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11 April, 2024 ITIL XLAs

Experience Management

When the technology world is not salivating over AI, there is also the equally pervasive emergence of ‘Experience Management’ (XM).

This requires a revised focus for service providers on the experience of people, individuals, employees, customers, users and partners, when using technology, including:

  • Digital tools are available to track specific user experience at an intimate and personal level – speed, useability, capability, skills, underlying issues. This opens opportunities for better – proactive and less disruptive – responses from the technology providers.
  • Experience reflects ‘co-creation of value’ – the notion that the use of technology is part of the definition of its value.  Value is co-created by user and supplier, so it’s vital to measure and monitor experience as much as performance.
  • Experience is also now measured in terms of ‘sentiment’ – i.e. how it makes the user/consumer ‘feel’. This helps the provider to gauge where issues are causing problems for users in a way not previously noticed or managed.
  • Experience also can cover business success and outcomes, where technology facilitates the delivery of business transactions, sales, and other core activities. This can also cover financial and risk indicators.

The technology industry as a whole has collectively wakened up to the concept of experience management. This is not a new concept, as it has been used in other industries for many years. It has also been in use in pockets in IT and ITSM for some years with implementations of bundled reporting, balanced scorecards, auditing practices that include employee and customer experience management *, NPS, Net Promoter Score etc.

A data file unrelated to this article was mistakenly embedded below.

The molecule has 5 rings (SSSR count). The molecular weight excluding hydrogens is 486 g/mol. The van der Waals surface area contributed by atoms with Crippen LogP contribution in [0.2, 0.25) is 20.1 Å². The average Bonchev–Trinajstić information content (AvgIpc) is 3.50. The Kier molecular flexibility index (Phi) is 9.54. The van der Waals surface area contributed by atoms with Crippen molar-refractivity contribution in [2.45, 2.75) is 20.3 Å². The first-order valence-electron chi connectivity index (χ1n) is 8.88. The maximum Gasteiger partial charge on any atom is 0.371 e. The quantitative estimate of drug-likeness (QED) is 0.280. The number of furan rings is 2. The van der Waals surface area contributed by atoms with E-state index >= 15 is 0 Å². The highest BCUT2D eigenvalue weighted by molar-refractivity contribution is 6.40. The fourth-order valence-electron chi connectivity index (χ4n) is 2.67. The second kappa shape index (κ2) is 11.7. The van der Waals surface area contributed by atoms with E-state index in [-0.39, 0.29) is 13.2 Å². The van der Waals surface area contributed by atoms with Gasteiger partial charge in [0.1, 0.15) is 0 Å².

It should also be stated that good SLAs should also include a variety of elements, including user experience data, feedback and business targets. The ITIL key message of Service Level Management states that ‘the purpose of the service level management practice is to set clear, business-based targets for service utility, warranty, and experience ‘.**). BRM (Business Relationship Management also plays a key part in the development and management of feedback and experience data – often in tandem with a service desk or service delivery operation.


If you are considering using XLM, DEX tools or implementing XLAs:

  1. It is preferable to use XLM as part of service management, not as a separate entity – ideally XLAs and experience data fit into a wider dataset of reporting.
  2. Don’t throw away all the good stuff you’ve built with ITSM – build upon it.
  3. Consider why SLAs in your organisation have previously failed – avoid re-creating the same issues with XLAs instead of SLAs. Often this has come down to how a service provider approaches and interacts with its business users.
  4. Consider the impact of survey overload on your users and customers – its desirable to get data and their feedback, but some organisations are now limiting the number of surveys that can be used.
  5. Experience data should be combined with other forms of measurement, feedback and performance data to provide new levels of expectation setting and management.

At BRC we have many years of consulting experience in and across these areas and issues. Our first ‘bundled SLA’ (including experience, cost and outcome data) was created with a retail company in 2007. Please come and chat to use about your thoughts and plans for any aspect of service management and experience management – at SITS 24 Stand 124 17th and 18th April 2024.

*E.g. SDI Service Desk Global Certification Standard.

** (ITIL 4 Service Level Management Practice Guide, PeopleCert 2023).